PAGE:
A film premiere at HOME, Manchester, on Wednesday 30 June, explores the role of the arts in recovery from substance use. It will be launched by Greater Manchester Mayor Andy Burnham.
Artist and filmmaker Ben Green followed a group of people in recovery from substance use as they took part in a series of artist-led creative sessions, from working in wood and sculpture through discarded rubbish, to textiles and filmmaking.
Called Sounds at the Edges, the film was commissioned by Manchester-based arts and recovery organisation Portraits of Recovery (PORe).
The film follows nine people from Greater Manchester as they learn new skills, explore their creativity and for some, enjoy their first cultural experiences in more than a year.
The journeys of three Greater Manchester women feature prominently in the film. Janelle, in her 40s, from Stretford, can be seen to flourish as the project progresses, increasing in confidence and starting to apply for jobs.
Annie, in her 60s, and from Longsight has previously held several high-level positions. She talks about the impact of retirement on her life, discovering her creative self and decides by the end of the project that she wants to get back into volunteering.
And as the project nears its end, Anastasia, in her 50s, and from Baguley, proclaims that she is going to apply for an art foundation course.
The socially distanced sessions, part of a project also called Sounds at the Edges, ran from April-June 2021. The project was initially due to take place in 2020 but was delayed for a year by the pandemic. Funded by the Greater Manchester ESF Community Grant Programme the project supported work preparedness for future employability.
Artists from across Greater Manchester, including Ben Green, Jenny Walker, Freya Goodwin, Oliver East, James Ackerley and Claire Tindale each held a weekly session with participants, introducing them to a range of high-quality artistic experiences.
Covid-19 has hit those dealing with addiction hard. A September 2020 study conducted by the Royal College of Psychiatrists found that 8.4 million people’s drinking habits were classified as “high risk”, up from 4.8 million in February. Both the National Drug Treatment Monitoring System and Alcoholics Anonymous have reported a dramatic increase in enquiries from those seeking help for their substance use issues over the past year.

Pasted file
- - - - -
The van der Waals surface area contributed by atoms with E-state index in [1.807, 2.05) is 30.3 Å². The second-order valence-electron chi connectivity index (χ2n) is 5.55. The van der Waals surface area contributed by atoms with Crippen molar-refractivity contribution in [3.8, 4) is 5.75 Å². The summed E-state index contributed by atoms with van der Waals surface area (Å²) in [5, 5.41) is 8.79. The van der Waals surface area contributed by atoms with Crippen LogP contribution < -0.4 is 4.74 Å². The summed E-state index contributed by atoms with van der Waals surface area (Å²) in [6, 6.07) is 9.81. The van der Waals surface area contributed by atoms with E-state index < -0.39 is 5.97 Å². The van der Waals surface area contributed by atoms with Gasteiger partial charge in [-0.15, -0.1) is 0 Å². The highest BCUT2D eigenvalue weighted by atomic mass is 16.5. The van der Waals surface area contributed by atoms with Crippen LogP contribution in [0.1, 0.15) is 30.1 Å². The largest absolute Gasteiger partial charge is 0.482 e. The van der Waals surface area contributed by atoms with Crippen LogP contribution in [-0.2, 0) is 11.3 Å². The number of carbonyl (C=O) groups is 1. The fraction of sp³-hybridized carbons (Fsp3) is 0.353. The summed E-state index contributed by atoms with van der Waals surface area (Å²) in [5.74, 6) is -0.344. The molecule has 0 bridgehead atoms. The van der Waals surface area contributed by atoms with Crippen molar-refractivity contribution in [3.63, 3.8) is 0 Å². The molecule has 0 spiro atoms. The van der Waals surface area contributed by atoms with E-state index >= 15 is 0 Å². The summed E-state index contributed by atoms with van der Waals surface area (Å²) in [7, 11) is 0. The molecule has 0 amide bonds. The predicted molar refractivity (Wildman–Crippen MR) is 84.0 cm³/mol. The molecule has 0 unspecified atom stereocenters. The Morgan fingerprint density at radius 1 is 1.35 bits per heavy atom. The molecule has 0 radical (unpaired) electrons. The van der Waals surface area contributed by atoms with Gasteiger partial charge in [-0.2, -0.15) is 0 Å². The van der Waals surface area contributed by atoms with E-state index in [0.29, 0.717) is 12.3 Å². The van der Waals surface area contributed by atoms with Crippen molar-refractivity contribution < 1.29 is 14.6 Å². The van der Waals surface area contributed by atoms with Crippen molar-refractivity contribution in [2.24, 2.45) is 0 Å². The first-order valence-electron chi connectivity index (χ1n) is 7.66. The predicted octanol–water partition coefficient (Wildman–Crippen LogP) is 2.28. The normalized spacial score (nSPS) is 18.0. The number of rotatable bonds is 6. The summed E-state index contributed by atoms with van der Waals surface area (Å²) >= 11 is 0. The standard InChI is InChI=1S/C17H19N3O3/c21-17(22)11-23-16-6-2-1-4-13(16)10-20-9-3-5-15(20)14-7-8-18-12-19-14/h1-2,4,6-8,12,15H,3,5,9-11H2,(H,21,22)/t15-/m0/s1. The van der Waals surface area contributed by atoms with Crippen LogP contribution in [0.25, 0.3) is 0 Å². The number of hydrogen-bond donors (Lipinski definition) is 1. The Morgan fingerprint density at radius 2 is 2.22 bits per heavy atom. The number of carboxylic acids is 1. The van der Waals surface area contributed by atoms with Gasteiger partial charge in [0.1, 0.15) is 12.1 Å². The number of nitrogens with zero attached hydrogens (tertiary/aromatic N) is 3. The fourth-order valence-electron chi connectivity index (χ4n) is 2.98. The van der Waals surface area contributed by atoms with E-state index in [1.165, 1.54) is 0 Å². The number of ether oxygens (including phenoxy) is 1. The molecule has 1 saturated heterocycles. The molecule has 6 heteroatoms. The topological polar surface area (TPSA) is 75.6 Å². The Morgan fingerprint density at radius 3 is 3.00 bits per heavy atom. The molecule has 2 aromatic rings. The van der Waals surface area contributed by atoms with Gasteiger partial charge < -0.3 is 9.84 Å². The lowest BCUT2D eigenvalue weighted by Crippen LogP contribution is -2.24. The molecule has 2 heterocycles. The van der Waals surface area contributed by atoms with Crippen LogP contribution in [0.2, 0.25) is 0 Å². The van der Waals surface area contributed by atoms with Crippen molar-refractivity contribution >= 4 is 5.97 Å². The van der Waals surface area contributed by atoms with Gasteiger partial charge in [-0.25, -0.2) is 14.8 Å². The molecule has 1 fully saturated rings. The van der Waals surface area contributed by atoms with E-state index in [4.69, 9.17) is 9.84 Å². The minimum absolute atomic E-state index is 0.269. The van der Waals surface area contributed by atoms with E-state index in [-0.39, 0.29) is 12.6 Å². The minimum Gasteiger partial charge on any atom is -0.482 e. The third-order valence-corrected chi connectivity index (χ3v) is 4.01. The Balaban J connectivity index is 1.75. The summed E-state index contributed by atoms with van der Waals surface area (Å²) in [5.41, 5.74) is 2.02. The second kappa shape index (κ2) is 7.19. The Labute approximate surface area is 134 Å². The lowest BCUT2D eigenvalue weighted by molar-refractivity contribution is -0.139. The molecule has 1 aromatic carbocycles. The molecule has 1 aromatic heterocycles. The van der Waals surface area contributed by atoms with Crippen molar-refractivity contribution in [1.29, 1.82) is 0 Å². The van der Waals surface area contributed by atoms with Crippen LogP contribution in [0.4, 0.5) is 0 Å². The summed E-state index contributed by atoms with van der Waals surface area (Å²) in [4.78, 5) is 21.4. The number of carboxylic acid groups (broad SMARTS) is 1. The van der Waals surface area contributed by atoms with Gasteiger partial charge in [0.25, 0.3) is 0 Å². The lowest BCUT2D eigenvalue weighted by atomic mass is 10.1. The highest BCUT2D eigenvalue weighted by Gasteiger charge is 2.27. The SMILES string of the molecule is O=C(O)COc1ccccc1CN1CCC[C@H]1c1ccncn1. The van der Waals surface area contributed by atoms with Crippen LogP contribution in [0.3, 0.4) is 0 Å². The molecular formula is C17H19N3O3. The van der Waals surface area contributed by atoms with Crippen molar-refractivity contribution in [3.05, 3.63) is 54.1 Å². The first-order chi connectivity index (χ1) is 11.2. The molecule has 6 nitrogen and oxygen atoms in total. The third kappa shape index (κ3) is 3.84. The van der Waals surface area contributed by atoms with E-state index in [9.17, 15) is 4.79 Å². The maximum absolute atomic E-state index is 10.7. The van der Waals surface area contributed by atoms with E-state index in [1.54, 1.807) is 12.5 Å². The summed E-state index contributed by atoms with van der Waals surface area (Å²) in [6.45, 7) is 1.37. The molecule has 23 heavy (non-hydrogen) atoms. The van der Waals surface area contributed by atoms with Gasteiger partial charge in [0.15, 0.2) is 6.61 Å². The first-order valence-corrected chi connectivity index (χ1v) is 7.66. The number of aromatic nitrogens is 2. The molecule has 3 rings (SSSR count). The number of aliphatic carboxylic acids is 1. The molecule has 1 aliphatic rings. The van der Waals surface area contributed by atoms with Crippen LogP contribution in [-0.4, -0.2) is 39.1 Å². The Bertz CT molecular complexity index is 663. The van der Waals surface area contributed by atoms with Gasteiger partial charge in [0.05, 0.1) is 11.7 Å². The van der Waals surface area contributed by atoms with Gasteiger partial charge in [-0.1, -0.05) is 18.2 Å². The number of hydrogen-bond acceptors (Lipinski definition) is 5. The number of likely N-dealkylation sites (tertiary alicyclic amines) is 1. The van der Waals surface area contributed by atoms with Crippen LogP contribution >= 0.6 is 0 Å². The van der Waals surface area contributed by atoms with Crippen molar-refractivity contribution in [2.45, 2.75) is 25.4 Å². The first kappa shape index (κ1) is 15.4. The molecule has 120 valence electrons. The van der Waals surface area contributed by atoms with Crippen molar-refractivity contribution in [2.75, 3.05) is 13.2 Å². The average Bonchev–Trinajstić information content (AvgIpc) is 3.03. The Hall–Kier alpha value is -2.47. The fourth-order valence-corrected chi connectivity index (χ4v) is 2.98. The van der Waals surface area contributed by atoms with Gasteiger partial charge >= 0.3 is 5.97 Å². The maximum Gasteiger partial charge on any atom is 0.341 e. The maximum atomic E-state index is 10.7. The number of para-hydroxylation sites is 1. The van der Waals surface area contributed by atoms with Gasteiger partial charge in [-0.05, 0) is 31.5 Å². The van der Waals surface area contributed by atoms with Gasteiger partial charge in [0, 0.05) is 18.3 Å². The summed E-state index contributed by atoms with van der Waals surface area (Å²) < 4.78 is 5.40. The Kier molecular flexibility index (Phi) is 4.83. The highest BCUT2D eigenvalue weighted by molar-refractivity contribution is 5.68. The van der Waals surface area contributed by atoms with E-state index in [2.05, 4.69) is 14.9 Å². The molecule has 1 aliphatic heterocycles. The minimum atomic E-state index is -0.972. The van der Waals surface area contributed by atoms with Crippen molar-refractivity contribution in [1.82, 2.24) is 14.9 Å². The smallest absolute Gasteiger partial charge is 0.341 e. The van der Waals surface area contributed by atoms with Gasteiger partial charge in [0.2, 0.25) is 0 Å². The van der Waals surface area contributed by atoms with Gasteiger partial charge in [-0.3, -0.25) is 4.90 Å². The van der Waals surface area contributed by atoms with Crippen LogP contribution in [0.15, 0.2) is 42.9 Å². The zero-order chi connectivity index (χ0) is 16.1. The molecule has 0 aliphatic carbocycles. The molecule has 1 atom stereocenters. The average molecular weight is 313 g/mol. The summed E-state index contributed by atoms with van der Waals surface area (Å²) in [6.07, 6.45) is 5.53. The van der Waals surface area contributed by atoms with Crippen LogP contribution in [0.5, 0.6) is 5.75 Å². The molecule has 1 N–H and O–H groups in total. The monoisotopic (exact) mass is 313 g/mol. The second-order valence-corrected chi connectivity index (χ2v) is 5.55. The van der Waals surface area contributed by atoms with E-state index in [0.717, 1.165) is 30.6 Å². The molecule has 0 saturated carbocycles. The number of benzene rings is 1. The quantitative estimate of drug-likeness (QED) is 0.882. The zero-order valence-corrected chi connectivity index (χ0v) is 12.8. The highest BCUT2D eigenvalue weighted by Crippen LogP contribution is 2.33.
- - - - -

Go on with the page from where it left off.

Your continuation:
Ben Green said: “During the time I was with the Sounds at the Edges group, I found myself captivated by the creative openness, good humour and honest insights from those on the course, and I hope that the final product offers up a record of this.
“The film is composed of observations from the sessions, alongside testimony and images contributed by the participants themselves. It is my aim for this collaborative process, while made more challenging by Covid-19 restrictions, to speak not just to my experience within the sessions as an observer, but to the collective experience of all involved.”
Jenny Walker, creative producer, Sounds at the Edges said: “This is an experimental approach to storytelling.
“We hope that the film screening will serve as a public and cultural platform to bring people together – challenging stigmas around recovery through the sharing of authentic voices and personal journeys.”
Mark Prest, founder, Portraits of Recovery, said: “We commissioned this film to amplify the voices of people who are frequently talked about, little heard by the rest of society.
“This project supported participants to develop new skills and create art that looks at their recovery and how this helps in transforming their identity.
“Key themes exposed by the work include identity, judgement and what we chose to conceal or disclose about ourselves.”
The film will be screened at HOME, Manchester, on Wednesday 30 June, at 12:15pm.
Only 30 tickets are available (free) and they must be reserved on Eventbrite: https://www.eventbrite.co.uk/e/sounds-at-the-edges-film-premiere-tickets-158713146293